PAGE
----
Here's the talk, with the subtitles in Spanish, so we all start practicing:

And do not get discouraged if you feel like you are too old to learn a new language. I think that that's one of the beauties of Duolingo, that they make it simple for everyone, and, if nothing else, treat it as a game, which is also very good for you, as we will see in an upcoming tip.

Let me know if you have tried it already. And, as always, thanks for being there, on the other side of the screen, for me.

Sunday, September 15, 2013

Tip #61: Be open to new teachers

Last May, I saw a documentary named Living on One Dollar. It looked like something that could be useful for my classes, as it was about four young Americans traveling to Guatemala, and experiencing the life of the poor in that country. Well, I really enjoyed it, did show it to some of my students, who also really liked it, and then got to work trying to find the funding to bring the two young creators (two of the students in the film) to our campus so our students could have a chance to meet them and be inspired. I'm glad to say that they will be in Sacred Heart University this Wednesday (Sept. 18th, 2013) at 7:00 pm, just in case any of you also want to see them. But, fret not if you can't, as they also happen to have a TED Talk that they gave in Buenos Aires, Argentina, last year, before the launching of their documentary and the campaign which has followed,

There are many inspiring messages for young people from their adventure, like follow your dreams, don't just think about things but do something about them, friends together can do incredible things, and so on. But in this tip, I just wanted to point out something that Zach Ingrasci mentions in the TED Talk. Both he and Chris Temple were Business students and their motivation for going to Guatemala was to try to find a solution to poverty by first understanding how the poor really live. So, they knew the theory, they wanted to live the practice. But, among many other surprises, they found that the poor themselves became actually their best teachers. They showed them what needs to be done in order to survive and how they used ingenuity, wisdom, and tools like cooperation to achieve it. I hope you have a chance to watch their talk (aptly subtitled "The Financial Secrets of the Poor.") explaining it much better then me.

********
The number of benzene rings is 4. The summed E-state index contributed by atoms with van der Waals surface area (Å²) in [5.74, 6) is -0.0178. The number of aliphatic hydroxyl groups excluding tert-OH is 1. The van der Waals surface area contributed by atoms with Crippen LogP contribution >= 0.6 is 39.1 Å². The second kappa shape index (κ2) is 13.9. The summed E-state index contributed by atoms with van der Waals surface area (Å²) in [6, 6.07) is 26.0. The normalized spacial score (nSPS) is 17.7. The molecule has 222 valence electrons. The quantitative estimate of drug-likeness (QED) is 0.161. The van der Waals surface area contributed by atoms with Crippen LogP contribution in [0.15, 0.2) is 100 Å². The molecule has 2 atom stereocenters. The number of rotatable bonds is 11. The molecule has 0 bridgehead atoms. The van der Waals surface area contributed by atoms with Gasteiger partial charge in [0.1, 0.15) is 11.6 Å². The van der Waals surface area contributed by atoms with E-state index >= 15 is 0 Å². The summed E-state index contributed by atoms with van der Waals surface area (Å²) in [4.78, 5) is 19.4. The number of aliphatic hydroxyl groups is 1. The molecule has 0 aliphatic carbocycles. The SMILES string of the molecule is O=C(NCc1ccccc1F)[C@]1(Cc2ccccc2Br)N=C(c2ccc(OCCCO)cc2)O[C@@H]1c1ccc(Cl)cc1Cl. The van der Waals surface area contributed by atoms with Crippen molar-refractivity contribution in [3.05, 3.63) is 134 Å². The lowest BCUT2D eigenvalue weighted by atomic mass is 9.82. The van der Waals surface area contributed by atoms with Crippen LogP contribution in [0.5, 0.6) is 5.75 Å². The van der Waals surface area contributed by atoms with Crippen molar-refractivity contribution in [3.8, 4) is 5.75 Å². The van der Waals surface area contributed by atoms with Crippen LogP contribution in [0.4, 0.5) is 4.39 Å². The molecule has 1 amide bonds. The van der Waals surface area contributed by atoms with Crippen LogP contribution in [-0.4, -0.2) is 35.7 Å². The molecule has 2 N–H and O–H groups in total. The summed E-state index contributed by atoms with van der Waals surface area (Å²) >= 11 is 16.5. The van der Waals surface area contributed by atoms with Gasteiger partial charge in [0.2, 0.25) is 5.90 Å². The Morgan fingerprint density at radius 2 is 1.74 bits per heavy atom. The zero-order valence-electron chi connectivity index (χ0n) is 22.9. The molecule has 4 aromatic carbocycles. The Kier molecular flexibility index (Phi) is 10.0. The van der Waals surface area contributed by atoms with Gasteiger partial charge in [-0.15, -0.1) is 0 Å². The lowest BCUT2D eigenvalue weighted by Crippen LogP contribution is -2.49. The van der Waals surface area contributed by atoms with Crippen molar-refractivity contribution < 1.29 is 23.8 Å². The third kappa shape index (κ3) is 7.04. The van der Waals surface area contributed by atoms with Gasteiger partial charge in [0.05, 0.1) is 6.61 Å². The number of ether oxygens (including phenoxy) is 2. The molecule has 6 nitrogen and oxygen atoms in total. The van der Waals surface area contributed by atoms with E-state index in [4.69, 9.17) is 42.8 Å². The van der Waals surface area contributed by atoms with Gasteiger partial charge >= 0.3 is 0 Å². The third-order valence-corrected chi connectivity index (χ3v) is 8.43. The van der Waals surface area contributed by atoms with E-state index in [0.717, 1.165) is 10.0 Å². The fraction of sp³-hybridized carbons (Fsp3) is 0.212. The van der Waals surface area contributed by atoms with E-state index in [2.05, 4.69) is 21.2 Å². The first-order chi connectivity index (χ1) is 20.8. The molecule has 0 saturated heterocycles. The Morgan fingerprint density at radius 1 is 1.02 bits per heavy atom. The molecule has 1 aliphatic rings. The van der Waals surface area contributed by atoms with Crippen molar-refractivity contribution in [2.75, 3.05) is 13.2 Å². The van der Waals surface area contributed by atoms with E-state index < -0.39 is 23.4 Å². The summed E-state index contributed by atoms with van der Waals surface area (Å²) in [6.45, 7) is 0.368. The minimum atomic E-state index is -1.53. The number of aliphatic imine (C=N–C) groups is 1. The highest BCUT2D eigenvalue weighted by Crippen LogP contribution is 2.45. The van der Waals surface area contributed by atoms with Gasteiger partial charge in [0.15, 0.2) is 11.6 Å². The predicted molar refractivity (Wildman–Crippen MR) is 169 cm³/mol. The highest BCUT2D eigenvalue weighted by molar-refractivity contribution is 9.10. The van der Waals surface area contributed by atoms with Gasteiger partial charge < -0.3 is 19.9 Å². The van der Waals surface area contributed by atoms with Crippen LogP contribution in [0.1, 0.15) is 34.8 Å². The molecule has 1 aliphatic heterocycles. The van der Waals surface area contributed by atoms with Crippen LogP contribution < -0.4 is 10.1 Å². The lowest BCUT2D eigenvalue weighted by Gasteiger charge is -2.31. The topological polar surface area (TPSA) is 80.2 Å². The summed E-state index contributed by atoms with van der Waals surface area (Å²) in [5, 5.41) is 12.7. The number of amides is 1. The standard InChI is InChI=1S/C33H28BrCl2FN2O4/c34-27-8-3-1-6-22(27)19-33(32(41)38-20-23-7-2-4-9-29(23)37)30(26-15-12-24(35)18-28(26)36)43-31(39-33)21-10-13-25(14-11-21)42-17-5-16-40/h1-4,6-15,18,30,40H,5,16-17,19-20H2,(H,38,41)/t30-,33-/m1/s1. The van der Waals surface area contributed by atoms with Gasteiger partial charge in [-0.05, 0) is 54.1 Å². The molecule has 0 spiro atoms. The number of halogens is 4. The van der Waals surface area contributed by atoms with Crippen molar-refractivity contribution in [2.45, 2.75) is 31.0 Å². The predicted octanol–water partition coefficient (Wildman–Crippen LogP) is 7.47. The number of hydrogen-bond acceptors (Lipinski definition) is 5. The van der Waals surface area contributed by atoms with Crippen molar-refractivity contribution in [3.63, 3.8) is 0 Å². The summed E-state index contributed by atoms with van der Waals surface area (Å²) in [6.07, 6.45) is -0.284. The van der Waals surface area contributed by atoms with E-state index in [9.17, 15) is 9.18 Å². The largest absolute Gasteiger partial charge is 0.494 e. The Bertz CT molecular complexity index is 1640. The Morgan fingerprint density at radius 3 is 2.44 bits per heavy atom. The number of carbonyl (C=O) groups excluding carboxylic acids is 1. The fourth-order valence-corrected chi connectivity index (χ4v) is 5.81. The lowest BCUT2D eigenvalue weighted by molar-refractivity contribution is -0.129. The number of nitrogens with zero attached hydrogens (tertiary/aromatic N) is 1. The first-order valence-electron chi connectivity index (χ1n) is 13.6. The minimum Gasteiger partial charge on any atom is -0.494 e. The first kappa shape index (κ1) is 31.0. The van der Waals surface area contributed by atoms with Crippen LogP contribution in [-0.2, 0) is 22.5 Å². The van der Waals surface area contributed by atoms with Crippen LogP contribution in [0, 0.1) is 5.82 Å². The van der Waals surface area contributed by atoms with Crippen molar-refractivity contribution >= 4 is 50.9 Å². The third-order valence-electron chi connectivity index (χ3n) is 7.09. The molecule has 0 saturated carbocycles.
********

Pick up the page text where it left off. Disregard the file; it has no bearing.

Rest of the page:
I don't think we need to travel anywhere to find teachers and lessons to be learned around us. But we do need to have our hearts open to them. We often dismiss the known or obvious or, sometimes, do not consider that others can show us anything new, but we need to listen with love, wonder and patience until the lessons are revealed.
In the same manner, I do believe that we all are teachers and we have to remember that our message or our actions will touch people in ways that are not known to us. We just need to keep saying it.